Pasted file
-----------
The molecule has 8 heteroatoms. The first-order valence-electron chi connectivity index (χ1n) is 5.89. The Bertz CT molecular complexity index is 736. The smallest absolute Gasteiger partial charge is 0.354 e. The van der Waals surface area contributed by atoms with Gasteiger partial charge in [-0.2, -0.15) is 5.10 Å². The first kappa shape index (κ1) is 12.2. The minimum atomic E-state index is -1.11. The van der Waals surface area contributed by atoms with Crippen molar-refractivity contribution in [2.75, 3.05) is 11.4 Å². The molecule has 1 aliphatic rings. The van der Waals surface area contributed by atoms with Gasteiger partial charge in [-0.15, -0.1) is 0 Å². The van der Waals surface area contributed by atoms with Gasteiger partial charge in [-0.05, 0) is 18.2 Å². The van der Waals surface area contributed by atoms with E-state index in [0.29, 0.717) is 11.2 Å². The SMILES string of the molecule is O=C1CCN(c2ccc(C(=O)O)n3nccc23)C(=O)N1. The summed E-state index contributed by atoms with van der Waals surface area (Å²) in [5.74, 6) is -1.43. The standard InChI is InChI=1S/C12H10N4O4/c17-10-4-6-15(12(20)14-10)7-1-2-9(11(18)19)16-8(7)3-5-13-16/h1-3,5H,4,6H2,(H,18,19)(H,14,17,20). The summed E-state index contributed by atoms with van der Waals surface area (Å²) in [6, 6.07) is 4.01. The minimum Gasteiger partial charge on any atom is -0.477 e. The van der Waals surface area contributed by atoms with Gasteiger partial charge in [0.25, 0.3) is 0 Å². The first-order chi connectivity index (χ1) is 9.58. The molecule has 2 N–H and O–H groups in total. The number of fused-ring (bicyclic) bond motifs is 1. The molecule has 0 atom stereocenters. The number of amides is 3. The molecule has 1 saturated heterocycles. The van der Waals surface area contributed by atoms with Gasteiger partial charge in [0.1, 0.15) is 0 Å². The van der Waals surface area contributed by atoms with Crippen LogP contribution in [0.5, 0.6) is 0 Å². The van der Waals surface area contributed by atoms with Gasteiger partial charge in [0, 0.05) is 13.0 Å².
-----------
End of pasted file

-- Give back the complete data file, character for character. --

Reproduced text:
The molecule has 8 heteroatoms. The first-order valence-electron chi connectivity index (χ1n) is 5.89. The Bertz CT molecular complexity index is 736. The smallest absolute Gasteiger partial charge is 0.354 e. The van der Waals surface area contributed by atoms with Gasteiger partial charge in [-0.2, -0.15) is 5.10 Å². The first kappa shape index (κ1) is 12.2. The minimum atomic E-state index is -1.11. The van der Waals surface area contributed by atoms with Crippen molar-refractivity contribution in [2.75, 3.05) is 11.4 Å². The molecule has 1 aliphatic rings. The van der Waals surface area contributed by atoms with Gasteiger partial charge in [-0.15, -0.1) is 0 Å². The van der Waals surface area contributed by atoms with Gasteiger partial charge in [-0.05, 0) is 18.2 Å². The van der Waals surface area contributed by atoms with E-state index in [0.29, 0.717) is 11.2 Å². The SMILES string of the molecule is O=C1CCN(c2ccc(C(=O)O)n3nccc23)C(=O)N1. The summed E-state index contributed by atoms with van der Waals surface area (Å²) in [5.74, 6) is -1.43. The standard InChI is InChI=1S/C12H10N4O4/c17-10-4-6-15(12(20)14-10)7-1-2-9(11(18)19)16-8(7)3-5-13-16/h1-3,5H,4,6H2,(H,18,19)(H,14,17,20). The summed E-state index contributed by atoms with van der Waals surface area (Å²) in [6, 6.07) is 4.01. The minimum Gasteiger partial charge on any atom is -0.477 e. The van der Waals surface area contributed by atoms with Gasteiger partial charge in [0.25, 0.3) is 0 Å². The first-order chi connectivity index (χ1) is 9.58. The molecule has 2 N–H and O–H groups in total. The number of fused-ring (bicyclic) bond motifs is 1. The molecule has 0 atom stereocenters. The number of amides is 3. The molecule has 1 saturated heterocycles. The van der Waals surface area contributed by atoms with Gasteiger partial charge in [0.1, 0.15) is 0 Å². The van der Waals surface area contributed by atoms with Crippen LogP contribution in [0.5, 0.6) is 0 Å². The van der Waals surface area contributed by atoms with Gasteiger partial charge in [0, 0.05) is 13.0 Å².